Oregon lawmakers reached a compromise on a bill that would make medication that reverses opioid overdoses more widely available.
Most of the proposal stays intact. House Bill 2395 would make naloxone – the lifesaving medication that stops overdoses from progressing – more widely available in different settings, including public schools and public buildings. First responders would give naloxone kits to people who are at risk for a future overdose.
The compromise centered around parental rights. Republican lawmakers were concerned that as originally written, the bill would have allowed children under 15 to receive addiction and behavioral health treatment without parental consent.
The Senate Committee on Rules passed an amendment on Friday that eliminates that provision of the bill and makes other changes.
In submitted testimony, Rep. Maxine Dexter, D-Portland, said the bill will start saving lives once it passes. She said she valued Sen. Cedric Hayden’s concerns about parent notification.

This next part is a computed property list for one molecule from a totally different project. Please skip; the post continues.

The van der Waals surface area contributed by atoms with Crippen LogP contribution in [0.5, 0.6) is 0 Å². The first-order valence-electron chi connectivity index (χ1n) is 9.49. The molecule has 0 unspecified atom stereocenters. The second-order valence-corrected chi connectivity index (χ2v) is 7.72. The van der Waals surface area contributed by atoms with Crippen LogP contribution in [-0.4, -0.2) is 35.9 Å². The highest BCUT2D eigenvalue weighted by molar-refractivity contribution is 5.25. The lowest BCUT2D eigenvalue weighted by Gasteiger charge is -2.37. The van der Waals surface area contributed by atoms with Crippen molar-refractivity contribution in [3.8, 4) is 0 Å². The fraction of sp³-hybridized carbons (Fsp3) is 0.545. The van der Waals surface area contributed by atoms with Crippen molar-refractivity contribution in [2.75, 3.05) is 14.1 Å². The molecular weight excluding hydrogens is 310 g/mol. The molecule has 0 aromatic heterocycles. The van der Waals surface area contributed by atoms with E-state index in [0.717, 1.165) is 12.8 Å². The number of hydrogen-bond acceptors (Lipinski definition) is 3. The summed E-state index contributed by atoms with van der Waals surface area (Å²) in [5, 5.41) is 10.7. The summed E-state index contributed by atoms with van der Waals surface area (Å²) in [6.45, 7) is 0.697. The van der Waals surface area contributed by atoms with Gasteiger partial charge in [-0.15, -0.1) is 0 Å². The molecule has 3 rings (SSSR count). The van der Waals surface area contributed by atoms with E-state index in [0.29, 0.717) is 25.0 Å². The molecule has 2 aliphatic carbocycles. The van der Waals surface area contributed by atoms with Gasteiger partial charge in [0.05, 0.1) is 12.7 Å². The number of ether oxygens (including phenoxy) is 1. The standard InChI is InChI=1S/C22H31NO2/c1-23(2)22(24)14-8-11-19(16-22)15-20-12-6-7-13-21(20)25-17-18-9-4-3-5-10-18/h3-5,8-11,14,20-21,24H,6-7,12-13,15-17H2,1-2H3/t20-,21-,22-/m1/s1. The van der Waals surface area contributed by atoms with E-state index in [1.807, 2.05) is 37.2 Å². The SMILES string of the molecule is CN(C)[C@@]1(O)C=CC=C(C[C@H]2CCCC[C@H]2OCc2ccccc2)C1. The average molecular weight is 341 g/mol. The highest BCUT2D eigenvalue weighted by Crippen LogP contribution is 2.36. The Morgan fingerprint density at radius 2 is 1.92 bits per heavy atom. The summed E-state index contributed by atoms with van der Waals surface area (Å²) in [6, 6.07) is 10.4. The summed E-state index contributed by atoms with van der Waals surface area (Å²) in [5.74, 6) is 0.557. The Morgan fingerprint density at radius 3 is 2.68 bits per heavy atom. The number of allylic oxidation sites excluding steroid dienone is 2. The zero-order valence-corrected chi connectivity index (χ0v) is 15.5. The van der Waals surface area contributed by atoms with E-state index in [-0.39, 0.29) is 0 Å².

“Taking this provision out at this time makes far more sense because the greater good would be advanced rather than making no compromises,” Dexter, also a physician, said in an interview.
Under the amended bill, schools would be required to immediately notify parents or guardians if staff have to administer the medication to their child.
“I was very concerned about parental consent,” Hayden, R-Fall Creek, said in an interview. “One of the big things that we got out of it was the parents have to be involved if this involves a 14-year-old or under without exception.”
Hayden, a dentist, said he’s happy with the outcome after working on the amendment with Dexter.
The amendment also changes liability protections for schools and staff from lawsuits. The bill now aligns with Oregon’s existing Good Samaritan law, which protects people who make good faith efforts to help those overdosing but still allows lawsuits in cases of gross negligence.
The bill goes to the Senate for a vote.
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